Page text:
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Tuesday June 18th, 2024

INTERVIEW – Sri Lanka President eyes Tropical Belt Initiative, CJF at COP28

ECONOMYNEXT – Sri Lanka President Ranil Wickremesinghe is looking at key globally important topics of Tropical Belt Initiative and Climate Justice Forum (CFJ) at the upcoming 2023 United Nations Climate Change Conference (COP28) in Dubai starting on Friday, his advisor on climate change said.

This year’s climate summit will feature a raft of issues for countries working to find common ground in tackling climate change, including whether to phase out fossil fuels and how to finance the energy transition in developing countries.

President Wickremesinghe will lead the Sri Lankan delegation which includes private sector corporates which are involved in green initiatives including renewable energy production to the summit and expects to use it as a rallying point to address climate-related disasters in many countries including Sri Lanka.

The President will be speaking in the afternoon session of the first day of the Summit on Friday, November 30

“There are three things he wants to focus on: tropical belt initiative, the climate justice forum, and the climate university. He wants to see how we can link the three together,” Ruwan Wijewardene, Senior Presidential Advisor on climate change, told EconomyNext in an interview.

In the Tropical Belt Initiative, Wickremesinghe is expected to meet the leaders of the countries which are frequently facing disasters related to climate change and start a strong global forum to ask developed nations to help the members.

“All climate scientists say that global warming… is controlled through the tropical belt – through the countries of the tropical belt basically. They are the ones who are most vulnerable as well. Also, the poorest countries are in the tropical belt,” he said.

“So, the initiative is basically asking the global north and the developed countries if you keep up to the climate goals that the whole world is talking about then you have to invest more in the tropical belt countries on renewable energy and green initiatives. That’s the basic premise.”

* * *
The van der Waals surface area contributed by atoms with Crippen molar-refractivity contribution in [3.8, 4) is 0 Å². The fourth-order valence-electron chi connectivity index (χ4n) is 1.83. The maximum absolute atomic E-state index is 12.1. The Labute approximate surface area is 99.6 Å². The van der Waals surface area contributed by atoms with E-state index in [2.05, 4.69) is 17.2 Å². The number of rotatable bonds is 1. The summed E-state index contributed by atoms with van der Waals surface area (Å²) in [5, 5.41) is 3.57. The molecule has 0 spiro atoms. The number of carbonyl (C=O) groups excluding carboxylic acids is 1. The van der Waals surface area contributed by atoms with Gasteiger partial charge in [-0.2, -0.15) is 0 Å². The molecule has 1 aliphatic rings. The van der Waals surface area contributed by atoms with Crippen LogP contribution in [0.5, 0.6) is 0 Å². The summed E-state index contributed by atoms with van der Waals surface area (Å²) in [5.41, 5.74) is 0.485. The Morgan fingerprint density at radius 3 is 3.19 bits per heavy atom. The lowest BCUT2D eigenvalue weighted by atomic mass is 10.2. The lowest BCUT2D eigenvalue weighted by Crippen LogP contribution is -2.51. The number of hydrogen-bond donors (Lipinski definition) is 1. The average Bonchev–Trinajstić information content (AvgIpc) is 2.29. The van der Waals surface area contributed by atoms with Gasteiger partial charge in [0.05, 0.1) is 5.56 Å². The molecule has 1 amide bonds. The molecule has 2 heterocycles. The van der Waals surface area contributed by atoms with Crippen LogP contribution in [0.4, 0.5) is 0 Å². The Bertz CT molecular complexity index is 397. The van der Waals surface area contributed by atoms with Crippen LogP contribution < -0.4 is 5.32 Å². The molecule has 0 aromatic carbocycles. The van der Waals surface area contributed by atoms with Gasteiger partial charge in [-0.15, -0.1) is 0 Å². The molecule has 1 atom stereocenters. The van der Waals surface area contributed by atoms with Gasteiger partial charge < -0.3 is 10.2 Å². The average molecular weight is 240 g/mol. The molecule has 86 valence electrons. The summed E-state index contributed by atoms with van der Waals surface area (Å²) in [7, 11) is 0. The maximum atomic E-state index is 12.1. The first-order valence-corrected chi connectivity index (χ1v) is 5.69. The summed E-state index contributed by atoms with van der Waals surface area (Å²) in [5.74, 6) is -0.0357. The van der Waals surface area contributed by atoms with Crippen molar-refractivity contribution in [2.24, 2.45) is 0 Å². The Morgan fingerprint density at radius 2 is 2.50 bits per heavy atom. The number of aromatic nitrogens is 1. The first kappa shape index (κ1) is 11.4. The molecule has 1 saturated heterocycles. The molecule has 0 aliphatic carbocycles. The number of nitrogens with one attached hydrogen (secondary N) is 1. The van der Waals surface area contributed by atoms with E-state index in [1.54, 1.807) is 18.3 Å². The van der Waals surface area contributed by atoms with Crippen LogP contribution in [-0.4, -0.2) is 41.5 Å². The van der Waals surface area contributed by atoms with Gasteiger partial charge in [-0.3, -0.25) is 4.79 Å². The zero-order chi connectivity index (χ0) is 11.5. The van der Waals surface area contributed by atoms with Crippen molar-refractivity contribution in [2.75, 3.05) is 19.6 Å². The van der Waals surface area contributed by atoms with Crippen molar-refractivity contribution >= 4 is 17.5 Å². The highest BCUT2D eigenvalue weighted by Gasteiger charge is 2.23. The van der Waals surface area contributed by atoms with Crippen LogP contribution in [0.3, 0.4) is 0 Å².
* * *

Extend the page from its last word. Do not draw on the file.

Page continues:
VULNERABLE COUNTRIES

Tropical belt nations include Sri Lanka, Indonesia, Brazil, Philippines, India, Maldives, and Argentina among many others and some of these countries frequently see heavy losses and damage due to natural disasters.

This year’s summit is held as the latest data from the United Nation’s Intergovernmental Panel on Climate Change indicates that greenhouse gas emissions need to be cut 43% by 2030, compared to 2019 levels.

This is critical to limit temperature rise to 1.5 degrees Celsius by the end of this century and avoid the worst impacts of climate change, including more frequent and severe droughts, heat waves and rainfall.
COP28 is expected to identify global solutions for limiting global temperature rise to 1.5 degrees, inform countries’ preparations for revised and more ambitious Nationally Determined Contributions (national climate plans) due by 2025, accelerate the green transition that is already happening and ultimately achieve the delivery of the Paris Agreement goals.
In the last summit, COP27, held in Egypt, the countries decided to establish a dedicated fund for loss and damage due to climate change, committed to limit global temperature rise to 1.5°C above pre-industrial levels, to hold businesses and institutions to be accountable for their actions that contribute for climate change, mobilize more financial support for developing countries, and implementing everything that will prevent a climate crisis.
Under the Climate Justice Forum, President Wickremesinghe is focusing on holding developed countries accountable for the climate-related losses and damages in climate vulnerable nations.
“Climate justice is basically…they (developed countries) have pledged money into the loss and damages, but nobody has done anything about it, Wijewardene said.

“Basically, what we are saying through the climate justice forum is that fine if you can’t put money into the loss and damage and look at us, let out debts and cut off from that which will help us to achieve our climate goals and our sustainable development goals,” he added.